California lags behind much of U.S. in pet ownership
As a professional "telepathic animal counselor," Mary Borie can sense when things seem off.
Walking her dog at Spring Lake in Santa Rosa, Borie found it "odd" that the American Veterinary Medical Association ranked California 43rd in the nation for the percentage of households that have pets.
"This state is pro-animal," Borie protested.
That's especially true in Sonoma County, where animals can chill at their own resorts, receive acupuncture for stress and shop local boutiques for clothes, food and accents for their abodes.
Two national pet store chains have opened stores in Santa Rosa since September. At Unleashed by Petco, which debuted a month ago next door to Whole Foods on Yulupa Avenue, people can buy organic and holistic foods for their pets and scrub them squeaky clean at a self-serve wash.
All that may simply mean Californians shower their pets with love and affection. Because when it comes to the rate of pet ownership, the state apparently is in the doghouse.
Just shy of 53 percent of California households had a pet on Dec. 31, 2011, when the American Veterinary Medical Association conducted its national survey. Only seven other states had lower rates of pet ownership.
Vermont was tops, with 70.8 percent of households reporting owning a pet.
The data reflects 15 species of animals, everything from an iguana to a Chihuahua.
California ranked 40th overall for dog ownership, with 32.8 percent of households reportedly having a canine. Arkansas led the category, with 47.9 percent of homes having a dog.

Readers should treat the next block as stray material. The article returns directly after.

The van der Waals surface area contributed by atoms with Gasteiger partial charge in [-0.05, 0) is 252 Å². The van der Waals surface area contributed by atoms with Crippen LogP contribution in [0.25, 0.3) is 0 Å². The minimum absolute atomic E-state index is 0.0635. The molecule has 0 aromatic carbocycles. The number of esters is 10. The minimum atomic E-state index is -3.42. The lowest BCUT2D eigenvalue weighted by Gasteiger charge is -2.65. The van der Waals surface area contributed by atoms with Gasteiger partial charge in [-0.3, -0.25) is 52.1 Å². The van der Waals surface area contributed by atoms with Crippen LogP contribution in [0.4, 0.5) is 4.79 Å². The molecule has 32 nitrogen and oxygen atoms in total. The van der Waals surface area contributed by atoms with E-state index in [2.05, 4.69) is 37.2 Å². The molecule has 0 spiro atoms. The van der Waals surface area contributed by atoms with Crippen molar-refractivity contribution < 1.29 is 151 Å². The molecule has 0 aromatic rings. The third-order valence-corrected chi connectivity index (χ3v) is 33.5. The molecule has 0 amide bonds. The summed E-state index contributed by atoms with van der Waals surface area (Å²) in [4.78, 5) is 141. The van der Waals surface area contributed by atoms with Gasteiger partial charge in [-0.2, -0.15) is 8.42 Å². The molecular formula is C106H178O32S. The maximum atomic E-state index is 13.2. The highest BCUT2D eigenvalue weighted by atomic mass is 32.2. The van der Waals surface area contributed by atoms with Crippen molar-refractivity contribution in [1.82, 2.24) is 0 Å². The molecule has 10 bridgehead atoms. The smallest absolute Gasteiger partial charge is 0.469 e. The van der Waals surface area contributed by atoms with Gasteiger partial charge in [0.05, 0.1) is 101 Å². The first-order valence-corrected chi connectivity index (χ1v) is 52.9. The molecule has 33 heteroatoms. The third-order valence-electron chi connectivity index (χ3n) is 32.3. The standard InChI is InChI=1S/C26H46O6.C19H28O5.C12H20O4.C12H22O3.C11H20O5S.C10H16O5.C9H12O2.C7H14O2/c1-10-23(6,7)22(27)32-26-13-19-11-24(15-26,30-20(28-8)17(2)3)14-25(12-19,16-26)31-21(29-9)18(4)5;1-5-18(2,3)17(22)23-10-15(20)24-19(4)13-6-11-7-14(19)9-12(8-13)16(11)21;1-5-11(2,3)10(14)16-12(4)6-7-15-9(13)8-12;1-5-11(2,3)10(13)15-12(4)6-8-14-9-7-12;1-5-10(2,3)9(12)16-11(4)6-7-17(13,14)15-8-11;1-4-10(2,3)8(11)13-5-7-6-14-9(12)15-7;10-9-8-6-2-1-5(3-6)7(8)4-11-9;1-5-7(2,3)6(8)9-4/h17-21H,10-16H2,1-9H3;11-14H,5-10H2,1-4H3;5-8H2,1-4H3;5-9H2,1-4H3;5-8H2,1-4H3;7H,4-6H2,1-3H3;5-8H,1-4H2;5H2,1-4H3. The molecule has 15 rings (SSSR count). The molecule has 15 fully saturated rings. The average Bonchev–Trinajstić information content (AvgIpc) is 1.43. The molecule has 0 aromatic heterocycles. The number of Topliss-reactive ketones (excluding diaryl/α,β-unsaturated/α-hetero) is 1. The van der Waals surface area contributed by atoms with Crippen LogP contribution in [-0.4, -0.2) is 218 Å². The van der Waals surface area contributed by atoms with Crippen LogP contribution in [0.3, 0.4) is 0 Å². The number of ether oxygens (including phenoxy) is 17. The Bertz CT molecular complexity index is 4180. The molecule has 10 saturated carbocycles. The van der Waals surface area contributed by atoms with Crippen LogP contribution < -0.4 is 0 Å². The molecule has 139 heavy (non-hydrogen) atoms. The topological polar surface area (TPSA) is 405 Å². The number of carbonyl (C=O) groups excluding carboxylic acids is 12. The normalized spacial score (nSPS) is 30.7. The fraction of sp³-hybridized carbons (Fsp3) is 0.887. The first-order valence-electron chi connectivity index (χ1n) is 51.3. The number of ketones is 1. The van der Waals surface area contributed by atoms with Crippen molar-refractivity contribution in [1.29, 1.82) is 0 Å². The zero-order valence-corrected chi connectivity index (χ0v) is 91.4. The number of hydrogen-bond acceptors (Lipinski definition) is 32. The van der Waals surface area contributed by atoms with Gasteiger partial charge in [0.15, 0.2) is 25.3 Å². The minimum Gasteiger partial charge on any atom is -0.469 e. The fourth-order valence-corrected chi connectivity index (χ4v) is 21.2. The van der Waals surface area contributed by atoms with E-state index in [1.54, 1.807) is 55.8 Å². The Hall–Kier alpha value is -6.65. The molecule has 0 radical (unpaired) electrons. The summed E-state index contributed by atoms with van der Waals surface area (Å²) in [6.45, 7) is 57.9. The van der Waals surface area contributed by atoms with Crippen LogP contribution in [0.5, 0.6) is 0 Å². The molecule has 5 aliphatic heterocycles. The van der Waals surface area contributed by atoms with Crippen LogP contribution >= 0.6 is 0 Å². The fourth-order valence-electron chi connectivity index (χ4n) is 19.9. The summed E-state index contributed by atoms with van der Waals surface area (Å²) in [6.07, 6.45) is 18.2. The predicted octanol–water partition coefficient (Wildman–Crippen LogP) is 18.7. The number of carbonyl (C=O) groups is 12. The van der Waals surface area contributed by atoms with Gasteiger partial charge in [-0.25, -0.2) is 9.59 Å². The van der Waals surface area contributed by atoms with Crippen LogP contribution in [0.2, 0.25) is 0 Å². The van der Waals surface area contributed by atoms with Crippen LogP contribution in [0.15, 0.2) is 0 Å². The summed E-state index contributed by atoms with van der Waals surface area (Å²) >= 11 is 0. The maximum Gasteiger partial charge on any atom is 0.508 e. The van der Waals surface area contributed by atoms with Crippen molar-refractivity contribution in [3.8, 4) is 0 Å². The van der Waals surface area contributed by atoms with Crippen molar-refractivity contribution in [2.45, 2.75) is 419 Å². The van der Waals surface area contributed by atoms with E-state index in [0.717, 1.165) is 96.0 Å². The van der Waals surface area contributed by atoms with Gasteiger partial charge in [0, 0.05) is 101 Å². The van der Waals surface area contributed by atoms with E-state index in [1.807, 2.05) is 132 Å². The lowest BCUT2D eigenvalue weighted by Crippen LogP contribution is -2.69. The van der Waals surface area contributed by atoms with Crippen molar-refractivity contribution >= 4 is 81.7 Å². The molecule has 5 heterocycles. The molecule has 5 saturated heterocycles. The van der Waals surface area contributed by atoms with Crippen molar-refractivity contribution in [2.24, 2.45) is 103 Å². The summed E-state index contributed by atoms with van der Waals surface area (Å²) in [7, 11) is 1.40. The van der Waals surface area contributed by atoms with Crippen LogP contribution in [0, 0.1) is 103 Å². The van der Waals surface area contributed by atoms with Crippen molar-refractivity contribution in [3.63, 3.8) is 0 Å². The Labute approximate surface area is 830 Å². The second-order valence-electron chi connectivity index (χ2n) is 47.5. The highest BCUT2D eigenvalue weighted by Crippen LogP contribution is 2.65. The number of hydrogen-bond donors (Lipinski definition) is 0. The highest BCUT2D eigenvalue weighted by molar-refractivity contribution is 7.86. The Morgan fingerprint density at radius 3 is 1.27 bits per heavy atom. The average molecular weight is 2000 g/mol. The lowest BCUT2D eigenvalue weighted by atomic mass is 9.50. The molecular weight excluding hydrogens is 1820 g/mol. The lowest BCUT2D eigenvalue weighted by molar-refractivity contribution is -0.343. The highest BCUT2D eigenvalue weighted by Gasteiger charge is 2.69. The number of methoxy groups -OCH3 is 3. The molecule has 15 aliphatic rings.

California also ranked 40th in the nation for cat ownership, with 28.3 percent of households reporting having a feline. Vermont was tops for cats, with 49.5 percent of households having one.
However, California, the most populous state in the union, had the most total cats of any state and the second most number of dogs, behind Texas.
The survey was based on 50,347 e-mailed questionnaires. The results were included in the 2012 edition of the U.S. Pet Ownership and Demographics Sourcebook, which was released earlier this year.
The data about California surprised many in Sonoma County's animal-welfare network.
"I would not have guessed that," said Stephen Wells, executive director of the Animal Legal Defense Fund, which is based in Cotati.
The organization ranked California third in the nation last year for having strong animal protection laws. That includes Proposition 2, the so-called Prevention of Farm Animal Cruelty Act, which California voters overwhelmingly supported in 2008.
"It's obvious that as a state we care deeply about animals," Wells said.
Debbi DeBruin sees that in her job at Western Farm Center in Santa Rosa.
"Even chickens are pets," she said.
One can only speculate why California ranked so low in the survey. Among the theories is that it reflects the number of people who rent homes here and thus have a more difficult time owning a pet.
In Sonoma County, nearly 41 percent of housing units were occupied by renters, according to 2011 Census data.
California also ranked third in the nation behind the District of Columbia and New York in the number of apartment-dwellers, according to a 2010 National Multi Housing Council report.
The veterinary association survey found that 66 percent of pet owners owned their homes. Pet owners also were overwhelmingly white (83 percent).
"I can see where California would not rank favorably. We have a very diverse makeup of citizens and a high population that rents," said Kiska Icard, executive director of the Sonoma Humane Society.
(You can reach Staff Writer Derek Moore at 521-5336 or firstname.lastname@example.org. On Twitter @deadlinederek.)